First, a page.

A landlord must provide the following amount of notice for repossession: 

  • Six months before, on a lease of six months or more.
  • One month before, on a lease of six months or less.
  • Six months before, on a lease without a set term.

A tenant has one month after receiving the notice to notify the landlord whether they accept or reject the repossession notice. Unlike in the case of an eviction, if a tenant fails to reply, it is assumed they have refused to vacate the property. 

There is no mandated compensation for repossessions, and a tenant will need to apply to the Régie du logement for compensation of any moving costs. 

The only exception to repossessing a property is if a tenant or their spouse are:

  • 70 years or older 
  • Has lived in the property for 10 years or more
  • Has an annual income that makes them eligible for low-rental housing.

Your responsibilities as a tenant in Quebec

While landlords certainly have a responsibility to their tenants, similarly as a tenant, you also have responsibilities to the landlord if renting a property in Quebec. They include:

  • Paying your rent on time and in full on the date it is due.
  • Contacting the landlord in a reasonable time period if a serious problem arises that involves repairs, such as a burst pipe. 
  • Keeping the rental property clean and maintain it, which could mean clearing snow or cutting the grass. 
  • Repairing any damages you or any of your guests may cause.
  • Acting reasonably and not disturbing other tenants in the building.
  • By law, a tenant is required to give back the rental property in the same condition it was received.

What is covered by a rental lease?

Unlike other provinces, in Quebec, you must pay for a copy of a standard lease agreement. They are available for sale at the offices of the Tribunal administratif du logement, in some bookstores and post offices, Staples (Bureau en gros), or by calling toll-free 1-800-463-2100. A copy can also be purchased online through Publications du Quebec. The cost of a Régie du logement Mandatory Form is $1.99 CAD.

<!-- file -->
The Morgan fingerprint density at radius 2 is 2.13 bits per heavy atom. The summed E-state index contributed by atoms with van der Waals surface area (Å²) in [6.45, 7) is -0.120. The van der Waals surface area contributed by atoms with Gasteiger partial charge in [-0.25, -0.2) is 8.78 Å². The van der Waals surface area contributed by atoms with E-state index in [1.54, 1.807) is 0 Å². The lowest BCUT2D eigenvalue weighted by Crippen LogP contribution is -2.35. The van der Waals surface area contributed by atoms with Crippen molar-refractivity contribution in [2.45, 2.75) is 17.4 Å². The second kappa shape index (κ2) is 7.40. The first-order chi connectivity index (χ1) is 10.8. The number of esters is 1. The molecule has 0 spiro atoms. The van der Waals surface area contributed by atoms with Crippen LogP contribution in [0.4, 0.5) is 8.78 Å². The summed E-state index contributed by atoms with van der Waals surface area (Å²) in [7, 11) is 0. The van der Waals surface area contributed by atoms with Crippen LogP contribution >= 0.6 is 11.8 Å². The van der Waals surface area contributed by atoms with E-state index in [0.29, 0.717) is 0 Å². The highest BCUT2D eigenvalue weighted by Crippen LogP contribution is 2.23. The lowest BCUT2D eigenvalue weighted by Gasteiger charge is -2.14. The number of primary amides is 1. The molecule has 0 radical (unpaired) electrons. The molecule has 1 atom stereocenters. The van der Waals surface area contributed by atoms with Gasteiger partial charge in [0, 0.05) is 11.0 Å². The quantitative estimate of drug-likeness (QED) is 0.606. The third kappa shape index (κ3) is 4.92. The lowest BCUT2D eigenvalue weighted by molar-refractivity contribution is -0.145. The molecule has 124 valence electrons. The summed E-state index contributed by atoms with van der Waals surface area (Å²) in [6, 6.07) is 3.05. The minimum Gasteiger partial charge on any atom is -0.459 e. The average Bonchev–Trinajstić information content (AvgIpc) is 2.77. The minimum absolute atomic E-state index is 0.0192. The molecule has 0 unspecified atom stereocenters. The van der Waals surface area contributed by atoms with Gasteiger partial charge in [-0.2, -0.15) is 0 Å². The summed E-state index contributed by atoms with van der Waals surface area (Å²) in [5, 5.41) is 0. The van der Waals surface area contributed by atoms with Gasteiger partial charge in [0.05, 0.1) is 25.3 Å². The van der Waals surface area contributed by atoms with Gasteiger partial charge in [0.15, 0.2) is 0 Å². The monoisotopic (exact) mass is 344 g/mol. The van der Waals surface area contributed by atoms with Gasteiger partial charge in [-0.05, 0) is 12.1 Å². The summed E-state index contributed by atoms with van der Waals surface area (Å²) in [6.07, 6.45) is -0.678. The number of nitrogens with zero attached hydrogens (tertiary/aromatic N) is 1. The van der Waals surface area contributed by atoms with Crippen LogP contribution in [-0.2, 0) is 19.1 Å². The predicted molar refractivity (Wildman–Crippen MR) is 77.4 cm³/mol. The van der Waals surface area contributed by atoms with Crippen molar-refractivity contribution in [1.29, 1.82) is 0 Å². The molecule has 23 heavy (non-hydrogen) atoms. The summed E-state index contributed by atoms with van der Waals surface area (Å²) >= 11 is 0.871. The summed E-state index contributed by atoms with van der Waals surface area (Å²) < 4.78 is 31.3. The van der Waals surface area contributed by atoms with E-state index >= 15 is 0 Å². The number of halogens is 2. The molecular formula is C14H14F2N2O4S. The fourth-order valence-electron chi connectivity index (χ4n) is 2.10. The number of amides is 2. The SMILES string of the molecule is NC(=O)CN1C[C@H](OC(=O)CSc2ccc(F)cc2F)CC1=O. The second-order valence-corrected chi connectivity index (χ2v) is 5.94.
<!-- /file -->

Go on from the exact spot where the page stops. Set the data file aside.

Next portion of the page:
Here are the various components of a standard lease in Quebec: 

Lease Component Description
Parties to the agreement Section A of the lease agreement includes the name, address, telephone number and email of the landlord (lessor) and the tenant (lessee).
Description of the dwelling Section B in the standard agreement includes the address of the property and specifics such as indoor or outdoor parking, storage, appliances, and any furniture that is included in the rental agreement.
Terms of the lease Section C outlines whether the lease is a fixed-term or indeterminate (meaning no end date) lease. If it is fixed-term, it specifies the beginning and end date.
Rent Section D covers the cost of the rent per month or per week, the cost of any additional services offered by the landlord, date of payment, and method of payment, such as cash, cheque or electronic transfer. It also outlines whether the tenant agrees to give post-dated cheques and where the rent is payable to if it’s paid by mail.
Services and conditions Section E covers whether the by-laws of an immovable applies to the dwelling. (By-laws of the immovable relates to the enjoyment, use and maintenance of private and common areas in a co-ownership.) It also includes any works or repairs the landlord agrees to do before or during the tenancy, as well as applicable janitorial services. Specific conditions such as whether the landlord or tenant is responsible for bills like heating, gas and electricity are also included, as well as restrictions or rights such as keeping pets, access to other services like air conditioning or a laundry room. Finally, it outlines if the landlord or tenant is responsible for snow removal in areas such as entrance, walkway and driveway areas.
Restrictions on rent and lease Section F specifies that neither the landlord nor the tenant can apply to the Régie du logement to fix the rent or modify any other conditions of the lease unless the dwelling is located in an immovable erected five years ago, or less, or the dwelling is located in an immovable where the use of the building was changed to residential purposes five years ago or less. 
Notice to sublease Section G relates to if the tenant subleases the rental property and the conditions of any changes to the agreement, such as heating or lowering the rent. Those changes have to be communicated with the landlord. 
Signatures Section H is where all parties sign and date the lease agreement. 
Notice of family residence Section I confirms that if a tenant is married or in a civil union (such as common law), they need the written consent of their spouse to sublease or terminate the lease and verify that the rental property is being used as a family residence.

What is included in a lease in Quebec?

When renting a property in Quebec, you and your landlord should be using an approved standard lease agreement. It is important to note that application forms are legal and binding documents in Quebec, so it’s important to understand your rights and responsibilities before signing. Here are some clauses or conditions that can and cannot be included in a lease in Quebec: 

Clauses that can be included in a lease 

The following clauses can be included in a lease as the law in Quebec leaves these conditions up to you and your landlord to decide on. They include: